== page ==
4.) Appropriate Sizing - More on this later…
5.) A Footbox - Again… I’ll delve into this later too.
6.) Pad Straps - Some quilts come with straps or loops for straps built into the quilt. These straps are meant to secure the quilt around your sleeping pad and keep it from shifting too much throughout the night. I’ve found that these straps are completely unnecessary. Neither I nor anyone I’ve met on trail actually uses these straps. I’ve found that the best method for securing my quilt in place is tucking it underneath my body. This method assures that drafts stay out, and doesn’t cost me any extra weight penalty. I’ve found straps to be unwieldy and somewhat of a nuisance, not to mention that they add weight to my sleep system.
7.) Hoods - Nope. Quilts don’t have hoods, nor should they. Just use your down jacket or a beanie to keep your head warm. Hoods are unnecessary in quilts and only add weight.
8.) Draft Tubes - Draft tubes are of questionable use in quilts, however I am of the opinion that they are useless. It makes no difference whether or not I have a draft tube when my quilt is tucked underneath my head. If you choose to cinch the top of your quilt around your neck, you may find them useful for filling in the air gaps that a cinched quilt creates, but I still maintain that you should just tuck the quilt around your head and be done with it.
9.) Baffles - Simply put, you don’t want sewn through baffles, you want boxed or 3D baffles. Sewn through baffles sew both the inner and outer shells of the quilt together to control down. This leaves cold spots without insulation, where cold air can easily make it inside your quilt, and warm can escape. Boxed baffles control down by using vertical pieces of material to join the inner and outer shells of the quilt, creating no “pinch-zones” or places for loss of insulation. Sometimes sewn through baffles are acceptable in a lightweight summer quilt, but I always opt for boxed baffles when I can get them.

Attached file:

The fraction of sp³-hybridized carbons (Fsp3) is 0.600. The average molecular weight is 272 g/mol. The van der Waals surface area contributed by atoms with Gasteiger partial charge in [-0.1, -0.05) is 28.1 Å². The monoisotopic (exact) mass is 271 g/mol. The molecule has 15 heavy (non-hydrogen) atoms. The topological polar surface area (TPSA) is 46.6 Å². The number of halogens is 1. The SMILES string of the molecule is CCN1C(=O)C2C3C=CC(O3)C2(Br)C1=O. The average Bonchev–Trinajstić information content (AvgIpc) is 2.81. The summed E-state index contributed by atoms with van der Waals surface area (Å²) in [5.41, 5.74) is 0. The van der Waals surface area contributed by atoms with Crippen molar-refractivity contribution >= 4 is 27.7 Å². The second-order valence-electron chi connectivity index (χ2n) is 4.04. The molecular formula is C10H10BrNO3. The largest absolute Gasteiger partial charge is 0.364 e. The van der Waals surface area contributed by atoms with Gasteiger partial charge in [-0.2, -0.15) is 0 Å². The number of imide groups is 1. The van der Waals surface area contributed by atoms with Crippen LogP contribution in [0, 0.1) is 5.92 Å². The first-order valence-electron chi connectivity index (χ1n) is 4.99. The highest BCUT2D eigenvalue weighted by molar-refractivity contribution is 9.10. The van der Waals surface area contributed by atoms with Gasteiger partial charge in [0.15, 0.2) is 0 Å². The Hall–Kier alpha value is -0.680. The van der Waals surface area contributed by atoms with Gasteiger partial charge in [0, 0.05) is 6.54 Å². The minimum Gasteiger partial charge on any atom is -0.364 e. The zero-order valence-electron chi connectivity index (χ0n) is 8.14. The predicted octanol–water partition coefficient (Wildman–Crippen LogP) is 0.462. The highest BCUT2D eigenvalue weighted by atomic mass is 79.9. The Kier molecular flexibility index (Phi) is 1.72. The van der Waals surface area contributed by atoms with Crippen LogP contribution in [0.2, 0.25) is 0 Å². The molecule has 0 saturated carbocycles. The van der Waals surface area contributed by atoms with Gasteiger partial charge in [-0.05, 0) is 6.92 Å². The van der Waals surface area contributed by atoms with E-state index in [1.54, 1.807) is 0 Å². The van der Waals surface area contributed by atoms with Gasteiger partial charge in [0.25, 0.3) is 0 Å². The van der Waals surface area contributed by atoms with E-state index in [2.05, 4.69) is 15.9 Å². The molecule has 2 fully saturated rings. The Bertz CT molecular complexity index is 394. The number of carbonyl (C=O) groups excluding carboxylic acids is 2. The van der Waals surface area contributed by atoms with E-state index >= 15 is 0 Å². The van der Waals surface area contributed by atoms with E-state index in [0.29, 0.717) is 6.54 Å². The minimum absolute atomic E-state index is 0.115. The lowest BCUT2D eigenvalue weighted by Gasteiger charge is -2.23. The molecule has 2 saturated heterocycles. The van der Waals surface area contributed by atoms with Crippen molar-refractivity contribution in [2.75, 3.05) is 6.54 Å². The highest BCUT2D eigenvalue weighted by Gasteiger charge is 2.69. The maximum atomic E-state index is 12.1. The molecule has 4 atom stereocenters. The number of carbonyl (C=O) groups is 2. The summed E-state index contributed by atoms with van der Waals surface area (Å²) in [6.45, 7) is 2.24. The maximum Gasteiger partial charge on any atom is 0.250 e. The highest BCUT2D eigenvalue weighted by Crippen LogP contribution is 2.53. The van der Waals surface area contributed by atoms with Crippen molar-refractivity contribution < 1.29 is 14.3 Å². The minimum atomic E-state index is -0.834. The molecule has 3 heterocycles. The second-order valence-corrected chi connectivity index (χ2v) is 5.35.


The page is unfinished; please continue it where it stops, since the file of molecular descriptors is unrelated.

A glimpse at what baffles inside a quilt look like
10.) Materials - Materials shouldn’t be a huge concern for you, most manufacturers now are using the lightest and most appropriate materials available. Obviously you want a tightly woven, down-proof material that won’t allow down to penetrate it and leak out. Lightweight materials are preferable, often times a 10 or 15 Denier ripstop nylon will be the best candidate for the job. A water-resistant DWR coating is a plus but is rarely necessary in a quilt. If you are using a minimalist tarp and often find that rain splashes onto the foot of your bag/quilt, some brands offer a strip of weather proof fabric at the foot of the quilt for just this purpose.
Step 2.) To Box Your Feet Or Not To Box Your Feet.
Footboxes are exactly what they sound like. A box in the bottom of a sleeping bag or quilt designed to hold your feet. They come in many shapes and forms in quilts, but can generally be divided up into two forms: Sewn-In and Optional footboxes. A sewn-in footbox is exactly what you’ll find in most traditional sleeping bags. There is a box to contain your feet sewn into the quilt and it can not be removed. Optional footboxes are footboxes that allow the user to either create a footbox (Usually with a combination of zippers, velcro, and snaps) or lay the quilt out flat like you would a comforter on a bed. The choice between sewn-in and optional footboxes is very much a personal one. Generally, sewn-in footboxes tend to be a little warmer than optional ones. If you are an extremely restless sleeper, an optional footbox may provide you the freedom necessary for optimal sleep. I’m a fan of sewn-in footboxes, as they tend to save a little weight, hold the quilt around my body slightly more securely, and keep my feet nice and toasty. I used to opt for optional footbox quilts, but found that I never actually used the quilt in it’s “flattened” or un-footboxed form. This really isn’t a huge concern either way, though be wary of some optional designs that use a cord cinch at the foot of the quilt. If there is no way to seal the hole formed by the cinch at the bottom of the quilt, you may find that you have to stuff a pair of socks into the cinch hole at the bottom to keep drafts completely out.
A sewn-in footbox (left) compared to an optional footbox (right)
An Enlightened Equipment Revelation quilt with it's optional footbox opened
Step 3.) Sizing Your Quilt.
Sizing your quilt correctly is the absolute most important thing to get right when buying a quilt. I would guesstimate that about 80% of the people that have issues with quilts have never used a quilt that fit them correctly. Having an appropriately sized quilt will keep you warmer, keep out drafts, give you more adaptability in different temperature conditions, and even allow you to stay more comfortable. Having a quilt that doesn’t fit you correctly can result in cold, drafty nights and will probably leave you wishing you had a sleeping bag.